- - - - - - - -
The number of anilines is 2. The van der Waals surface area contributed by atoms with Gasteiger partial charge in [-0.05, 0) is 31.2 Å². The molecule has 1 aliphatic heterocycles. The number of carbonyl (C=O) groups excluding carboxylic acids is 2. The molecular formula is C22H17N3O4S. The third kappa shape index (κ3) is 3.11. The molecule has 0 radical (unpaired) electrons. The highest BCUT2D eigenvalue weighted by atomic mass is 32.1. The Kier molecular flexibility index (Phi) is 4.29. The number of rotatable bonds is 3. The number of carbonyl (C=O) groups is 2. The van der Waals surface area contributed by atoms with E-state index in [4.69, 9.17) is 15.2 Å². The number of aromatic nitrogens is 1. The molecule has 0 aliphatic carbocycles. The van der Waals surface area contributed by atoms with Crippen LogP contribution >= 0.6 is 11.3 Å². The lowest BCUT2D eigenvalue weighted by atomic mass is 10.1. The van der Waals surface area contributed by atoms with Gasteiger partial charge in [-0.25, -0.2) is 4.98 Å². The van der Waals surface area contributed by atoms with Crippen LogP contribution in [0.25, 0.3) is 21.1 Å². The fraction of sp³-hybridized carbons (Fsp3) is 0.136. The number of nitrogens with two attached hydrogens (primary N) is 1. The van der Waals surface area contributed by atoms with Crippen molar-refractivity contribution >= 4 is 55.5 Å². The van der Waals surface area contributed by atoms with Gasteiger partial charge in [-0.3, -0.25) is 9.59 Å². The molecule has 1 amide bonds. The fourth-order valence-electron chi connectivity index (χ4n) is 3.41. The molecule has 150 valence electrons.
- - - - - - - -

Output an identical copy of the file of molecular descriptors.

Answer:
The number of anilines is 2. The van der Waals surface area contributed by atoms with Gasteiger partial charge in [-0.05, 0) is 31.2 Å². The molecule has 1 aliphatic heterocycles. The number of carbonyl (C=O) groups excluding carboxylic acids is 2. The molecular formula is C22H17N3O4S. The third kappa shape index (κ3) is 3.11. The molecule has 0 radical (unpaired) electrons. The highest BCUT2D eigenvalue weighted by atomic mass is 32.1. The Kier molecular flexibility index (Phi) is 4.29. The number of rotatable bonds is 3. The number of carbonyl (C=O) groups is 2. The van der Waals surface area contributed by atoms with E-state index in [4.69, 9.17) is 15.2 Å². The number of aromatic nitrogens is 1. The molecule has 0 aliphatic carbocycles. The van der Waals surface area contributed by atoms with Crippen LogP contribution >= 0.6 is 11.3 Å². The lowest BCUT2D eigenvalue weighted by atomic mass is 10.1. The van der Waals surface area contributed by atoms with Gasteiger partial charge in [-0.25, -0.2) is 4.98 Å². The van der Waals surface area contributed by atoms with Crippen LogP contribution in [0.25, 0.3) is 21.1 Å². The fraction of sp³-hybridized carbons (Fsp3) is 0.136. The number of nitrogens with two attached hydrogens (primary N) is 1. The van der Waals surface area contributed by atoms with Crippen molar-refractivity contribution >= 4 is 55.5 Å². The van der Waals surface area contributed by atoms with Gasteiger partial charge in [-0.3, -0.25) is 9.59 Å². The molecule has 1 amide bonds. The fourth-order valence-electron chi connectivity index (χ4n) is 3.41. The molecule has 150 valence electrons.